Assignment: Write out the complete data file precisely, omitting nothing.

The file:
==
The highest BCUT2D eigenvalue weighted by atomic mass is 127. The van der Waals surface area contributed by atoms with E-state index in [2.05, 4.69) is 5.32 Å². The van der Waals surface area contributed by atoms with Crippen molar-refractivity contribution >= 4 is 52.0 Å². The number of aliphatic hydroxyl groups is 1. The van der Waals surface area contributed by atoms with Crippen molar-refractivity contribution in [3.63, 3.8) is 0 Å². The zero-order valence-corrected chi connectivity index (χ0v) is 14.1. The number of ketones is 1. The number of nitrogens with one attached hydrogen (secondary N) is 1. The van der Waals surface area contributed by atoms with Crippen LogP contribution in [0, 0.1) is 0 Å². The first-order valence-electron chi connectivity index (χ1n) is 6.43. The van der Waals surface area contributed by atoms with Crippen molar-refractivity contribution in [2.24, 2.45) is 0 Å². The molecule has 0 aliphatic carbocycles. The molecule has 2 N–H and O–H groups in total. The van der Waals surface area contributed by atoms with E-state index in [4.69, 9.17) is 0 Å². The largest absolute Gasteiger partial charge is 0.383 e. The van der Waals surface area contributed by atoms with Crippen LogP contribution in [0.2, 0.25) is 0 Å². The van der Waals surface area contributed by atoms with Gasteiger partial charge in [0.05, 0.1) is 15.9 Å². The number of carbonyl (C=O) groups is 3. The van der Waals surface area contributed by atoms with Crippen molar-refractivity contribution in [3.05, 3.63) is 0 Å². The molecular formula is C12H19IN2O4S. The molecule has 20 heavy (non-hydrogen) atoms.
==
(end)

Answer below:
The highest BCUT2D eigenvalue weighted by atomic mass is 127. The van der Waals surface area contributed by atoms with E-state index in [2.05, 4.69) is 5.32 Å². The van der Waals surface area contributed by atoms with Crippen molar-refractivity contribution >= 4 is 52.0 Å². The number of aliphatic hydroxyl groups is 1. The van der Waals surface area contributed by atoms with Crippen molar-refractivity contribution in [3.63, 3.8) is 0 Å². The zero-order valence-corrected chi connectivity index (χ0v) is 14.1. The number of ketones is 1. The number of nitrogens with one attached hydrogen (secondary N) is 1. The van der Waals surface area contributed by atoms with Crippen LogP contribution in [0, 0.1) is 0 Å². The first-order valence-electron chi connectivity index (χ1n) is 6.43. The van der Waals surface area contributed by atoms with Crippen molar-refractivity contribution in [2.24, 2.45) is 0 Å². The molecule has 0 aliphatic carbocycles. The molecule has 2 N–H and O–H groups in total. The van der Waals surface area contributed by atoms with E-state index in [4.69, 9.17) is 0 Å². The largest absolute Gasteiger partial charge is 0.383 e. The van der Waals surface area contributed by atoms with Crippen LogP contribution in [0.2, 0.25) is 0 Å². The van der Waals surface area contributed by atoms with Gasteiger partial charge in [0.05, 0.1) is 15.9 Å². The number of carbonyl (C=O) groups is 3. The van der Waals surface area contributed by atoms with Crippen molar-refractivity contribution in [3.05, 3.63) is 0 Å². The molecular formula is C12H19IN2O4S. The molecule has 20 heavy (non-hydrogen) atoms.